You know what we haven’t been talking about enough lately? How well the automotive industry in this country is doing.
Since the massive auto industry crisis of 2008, it seems most of what’s been said about the American auto industry has included criticism and pessimism. A negative perception of American car companies, in general, seems to have developed as a direct result of the auto industry crisis.
To be fair, the whole bailout period sucked, for everyone. Car companies had to make huge job cuts, plant closings and kill off entire car brands. Tax payers were angry that American car companies General Motors and Chrysler received government bailouts, rather than being left to go out of business. The companies themselves weren’t too thrilled about having to be bailed out, either.
So, were government bailouts of American companies during the crisis a bad idea? Some 54 percent of the American population at the time of the bailouts seemed to think so. But have these companies wasted opportunities or taken advantage of the bailouts since? No way.
In fact, according to an April 2010 MSNBC article, GM paid back what it owed in government loans from the U.S. and Canada, with interest, almost three years ago, which at the time was five years ahead of schedule. The rest of the loans were transferred into ownership of GM shares, and GM has bought back those shares as late as December 2012. The government’s stake in the company has already dropped to 19 percent from a previous 61 percent, where it was those three-ish years ago. And, according to a MSNBC article from last week, the government just hired financial giants JPMorgan Securities and Citigroup Global Markets to sell off its remaining stake in General Motors.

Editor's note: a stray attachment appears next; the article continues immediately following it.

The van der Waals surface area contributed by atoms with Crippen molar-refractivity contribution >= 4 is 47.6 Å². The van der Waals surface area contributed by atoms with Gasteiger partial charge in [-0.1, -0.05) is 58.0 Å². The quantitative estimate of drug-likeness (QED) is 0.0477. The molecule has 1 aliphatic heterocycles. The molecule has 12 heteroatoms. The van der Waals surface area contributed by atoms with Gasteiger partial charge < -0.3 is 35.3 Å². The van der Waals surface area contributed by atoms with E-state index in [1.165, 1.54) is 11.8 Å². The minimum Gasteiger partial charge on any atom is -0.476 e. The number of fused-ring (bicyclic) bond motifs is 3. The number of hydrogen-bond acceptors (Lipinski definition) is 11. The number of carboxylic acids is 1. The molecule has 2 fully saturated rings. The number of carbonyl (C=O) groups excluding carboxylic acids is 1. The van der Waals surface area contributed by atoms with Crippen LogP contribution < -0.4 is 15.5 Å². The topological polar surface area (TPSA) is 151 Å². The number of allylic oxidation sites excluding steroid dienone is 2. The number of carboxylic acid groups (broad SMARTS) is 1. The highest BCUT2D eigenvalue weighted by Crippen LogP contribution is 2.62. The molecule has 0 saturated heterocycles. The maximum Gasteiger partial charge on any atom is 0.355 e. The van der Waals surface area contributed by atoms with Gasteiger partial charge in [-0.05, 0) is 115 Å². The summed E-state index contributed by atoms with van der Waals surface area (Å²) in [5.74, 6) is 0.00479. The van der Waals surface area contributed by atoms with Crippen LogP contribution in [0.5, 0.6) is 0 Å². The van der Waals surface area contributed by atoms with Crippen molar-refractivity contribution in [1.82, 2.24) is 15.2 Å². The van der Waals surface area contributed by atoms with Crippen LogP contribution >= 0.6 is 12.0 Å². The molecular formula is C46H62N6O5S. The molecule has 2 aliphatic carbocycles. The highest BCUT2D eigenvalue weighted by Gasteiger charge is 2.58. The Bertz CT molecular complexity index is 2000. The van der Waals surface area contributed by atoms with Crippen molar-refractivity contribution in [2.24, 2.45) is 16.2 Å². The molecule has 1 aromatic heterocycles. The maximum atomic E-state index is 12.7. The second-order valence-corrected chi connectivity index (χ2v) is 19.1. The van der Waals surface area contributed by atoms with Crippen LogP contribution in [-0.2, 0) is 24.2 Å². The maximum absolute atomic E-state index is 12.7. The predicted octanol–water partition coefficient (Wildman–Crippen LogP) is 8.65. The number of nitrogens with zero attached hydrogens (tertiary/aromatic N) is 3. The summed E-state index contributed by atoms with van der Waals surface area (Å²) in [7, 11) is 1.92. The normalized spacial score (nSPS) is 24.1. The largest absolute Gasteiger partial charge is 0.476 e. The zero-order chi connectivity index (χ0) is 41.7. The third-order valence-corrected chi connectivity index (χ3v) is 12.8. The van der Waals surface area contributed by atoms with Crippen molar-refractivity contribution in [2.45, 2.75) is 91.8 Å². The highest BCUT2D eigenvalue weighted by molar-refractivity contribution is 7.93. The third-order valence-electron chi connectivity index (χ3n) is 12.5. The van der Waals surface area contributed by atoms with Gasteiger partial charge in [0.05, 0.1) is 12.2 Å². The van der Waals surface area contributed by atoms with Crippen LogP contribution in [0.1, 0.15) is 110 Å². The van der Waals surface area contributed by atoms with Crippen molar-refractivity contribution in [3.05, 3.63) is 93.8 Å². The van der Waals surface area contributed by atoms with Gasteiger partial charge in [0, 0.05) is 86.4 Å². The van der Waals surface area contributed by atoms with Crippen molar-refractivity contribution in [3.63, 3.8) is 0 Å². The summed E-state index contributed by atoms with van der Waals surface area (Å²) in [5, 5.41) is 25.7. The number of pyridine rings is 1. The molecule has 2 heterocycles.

In other words, the little part of the government’s fingers that was still in the GM pie will soon be removed.
And yet, people still refer to GM as “Obama Motors” or “Government Motors,” as if the government has the same authority over the company it did following the recession. How can 19 percent of shares be considered ownership, or even a serious influence?
People tend to forget that automakers around the world had to reorganize during the worst years of this recession, not just American ones. It’s disappointing to confront negative stereotypes about American contenders in the auto industry so frequently.
“Wait, you drive a Chevy? Doesn’t GM make that? I heard GM is bad!”
I can’t tell you how many times I’ve had such a conversation. What’s worse is when I hear the misguided idea that buying any automobile with a Toyota badge on it somehow guarantees a flawlessly safe, economical and value-sustaining car. Or, that buying German somehow means a totally problem-free and perfect vehicle. In reality, neither idea is necessarily true.
It’s sentiments like these – ones that suggest, in comparison to their foreign competition, that American car companies are somehow illegitimate or under-qualified – that, when perpetuated, keep the uninformed, non-enthusiast car buyers from ever considering buying American. That’s a darn shame, too, because American car companies have been producing some extraordinary cars in the last decade; cars that wholly outperform their foreign competitors at a fraction of the price.
Since many of us are nearing our post-college car-buying days, I think it’s time we open up our eyes and realize that, contrary to outdated stereotypes, you don’t have to look further than this country’s automakers to find some of the very best cars in the business.